Thursday, February 28, 2008

The Rule of Four

The book, titled The Rule of Four, was already there for quite sometimes. My daughter bought it more than 6 months ago (12 months she said). It awaited me silently and patiently on a messy table full of wires and other stuffs in our common room. Common means a shared working room for my daughter, my son and myself, as Dewi prefers to stay in the other room making herself busy with her crochet.

It was a few days ago, when the Internet connection was down, and I was kind of feeling too much already moving my fingers frantically here and there on the strings of my heavy electric bass. I took my glasses, picked up the long neglected book (even my daughter hasn't read it yet), went to my room and started reading, and continued reading thereafter, mostly during the trip from home to office.

I have finished reading the last page of the book today, after struggling for a few days sitting in my car trying to focus on the book while the car was cruising on bumpy streets full of big and small holes, results of the rainy season and the slow response from the irresponsible people in the public works department.

The Rule of Four is one of the best novels that has ever been written. It took 6 years to complete the book. What I read was the Indonesian version with excellent selections of words and phrases, and it quickly hypnotized me right from the very first page. The book then brought me to the heart-pumping and brain-twisting journey of two brilliant Princeton students whose fate were written to meet, and work together to uncover the intricate mystery of Hypnerotomachia Poliphili, a Renaissance text that made scholars confused for more than 500 years.

It's a brilliantly written book, full of inspiring complicated puzzles to be cracked, the dilemmatic struggles between loves and dreams, friendships and deadly betrayals, histories of arts and famous people, life in a prestigious campus, ancient philosophies, wisdom and many more.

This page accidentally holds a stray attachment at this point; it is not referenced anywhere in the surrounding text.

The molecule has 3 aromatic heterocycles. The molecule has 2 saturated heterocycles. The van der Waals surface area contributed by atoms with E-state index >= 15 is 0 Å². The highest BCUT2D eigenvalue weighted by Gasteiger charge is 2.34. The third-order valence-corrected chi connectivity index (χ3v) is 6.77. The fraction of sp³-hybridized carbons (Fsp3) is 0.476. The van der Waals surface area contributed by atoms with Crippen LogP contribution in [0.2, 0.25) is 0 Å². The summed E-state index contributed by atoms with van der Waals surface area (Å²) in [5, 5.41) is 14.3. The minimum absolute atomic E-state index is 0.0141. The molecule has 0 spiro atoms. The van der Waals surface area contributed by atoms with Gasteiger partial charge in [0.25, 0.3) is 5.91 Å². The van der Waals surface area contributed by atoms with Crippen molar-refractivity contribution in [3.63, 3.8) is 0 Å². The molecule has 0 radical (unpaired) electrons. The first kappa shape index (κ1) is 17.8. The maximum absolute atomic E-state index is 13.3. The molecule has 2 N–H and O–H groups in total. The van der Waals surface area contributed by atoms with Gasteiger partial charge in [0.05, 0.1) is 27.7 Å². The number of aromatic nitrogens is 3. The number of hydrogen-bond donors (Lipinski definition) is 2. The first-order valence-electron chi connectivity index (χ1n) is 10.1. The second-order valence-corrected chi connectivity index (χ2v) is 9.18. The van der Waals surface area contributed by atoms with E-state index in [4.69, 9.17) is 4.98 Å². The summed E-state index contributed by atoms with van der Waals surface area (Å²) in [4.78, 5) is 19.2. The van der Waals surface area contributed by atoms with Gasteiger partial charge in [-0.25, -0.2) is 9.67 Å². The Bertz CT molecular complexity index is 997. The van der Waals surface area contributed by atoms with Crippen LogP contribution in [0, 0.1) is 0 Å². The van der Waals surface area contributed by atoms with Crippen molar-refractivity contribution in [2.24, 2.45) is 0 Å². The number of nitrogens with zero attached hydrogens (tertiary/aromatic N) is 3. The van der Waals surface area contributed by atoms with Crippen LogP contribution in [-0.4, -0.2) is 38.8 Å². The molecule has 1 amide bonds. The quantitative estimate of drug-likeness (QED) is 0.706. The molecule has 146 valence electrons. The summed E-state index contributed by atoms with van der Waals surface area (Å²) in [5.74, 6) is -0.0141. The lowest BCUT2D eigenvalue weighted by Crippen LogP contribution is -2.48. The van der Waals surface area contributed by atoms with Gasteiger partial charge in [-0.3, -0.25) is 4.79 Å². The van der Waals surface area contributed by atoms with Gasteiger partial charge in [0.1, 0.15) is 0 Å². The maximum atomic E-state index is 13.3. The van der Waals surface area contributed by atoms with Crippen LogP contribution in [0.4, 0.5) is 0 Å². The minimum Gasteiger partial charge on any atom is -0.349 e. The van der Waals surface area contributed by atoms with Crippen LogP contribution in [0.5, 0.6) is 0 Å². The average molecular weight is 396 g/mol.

The Rule of Four was jointly written by Ian Caldwell, a Princeton University Phi Beta Kappa graduate majoring in history, and Dustin Thomason, a Harvard University graduate majoring in anthropology and medicine, also a Columbia University graduate with an MD and MBA diploma.

Try to find it in a nearby bookstore if you haven't had one. Highly recommended.

11 comments:

  1. hihihi.....saya paling malas tuh baca buku...hanya klo sudah mulai baca jadi ngga kenal waktu...

    wah jalanan di jkt ber gelombang penuh lobang yah????

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  2. Rekomendasi menarik..tar klo sempet aku cari di toko buku deh. Pernah denger jg sih ttg novel ini, ada yang bilang pengungkapannya agak berbelit-belit en agak sulit dimengerti ya Pak?

    Udah sempet baca The Name of The Rose karangan Umberto Eco 'Pak? klo belum sempet, mungkin itu bisa jadi alternatif bacaan selanjutnya.

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  3. @amethys: ho'oh banyak banget jalanan berlubang di Jakarta sekarang ini jeng, keknya selama sepuluh tahun terakhir gak pernah deh seburuk ini...

    @Wini: ceritanya memang suka meloncat-loncat flashback nduk, dan memang kadang harus ikut mikir, kalau mau :)
    The Name of The Rose itu tentang apa nduk?

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  4. sudah lama banget gak baca2 novel..:)

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  5. kayaknya buku yg menarik, mas Aroeng. Nanti sy coba cari deh.

    btw, anaknya sdh kuliah ya, mas ?

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  6. @az&fa: ada banyak pilihan yang lain ya bung... :)

    @lita uditomo: udah dua jeng, bentar lagi tiga deh...

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  7. Sounds like interesting book, I'll try to find it.

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  8. Mas, akhirnya kelar nih...
    eventhough is long, weird sentence structure n kinda hard to understand but it has a deep meaning like that Hypnerotomachia ya:)
    thanks buat rekomendasinya ya

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  9. Halo Pak Bambang,

    I've read this book in English version. as usual, i always go for the original copy, rarely read translations,'d rather read indonesian writings than translated other language books to indonesian, tidak bermaksud apa2, cuma mau menangkap suasana dan maksud sang pengarang. Sadly, bahasa indonesia kadang tidak cukup memadai untuk menggambarkan nuansa yang dituliskan penulis asing. I still got few chapters left though. Seperti biasa, beli buku baru, terus yang lama dan belum kelar ditinggalin dulu deh, kayanya saya musti baca ulang hehehe.

    yd

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  10. @Ecky: find it jeng, read until the end, and you'll be touached...

    @TASH: weh sukur lah dah slese, emang rada2 susah, but it's worthy nduk

    @yulidarmawan: hi Yul, how r things? the best part is actually near the end, and so you should continue reading and finish it.
    it tells us about sacrifice, the highest and dramatic one, that triggered the waves of change.

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  11. lama juga yah aku ga baca novel, jadi kepengen baca lagi neh gara2 baca postingan ini slam kenal yah pak makasi

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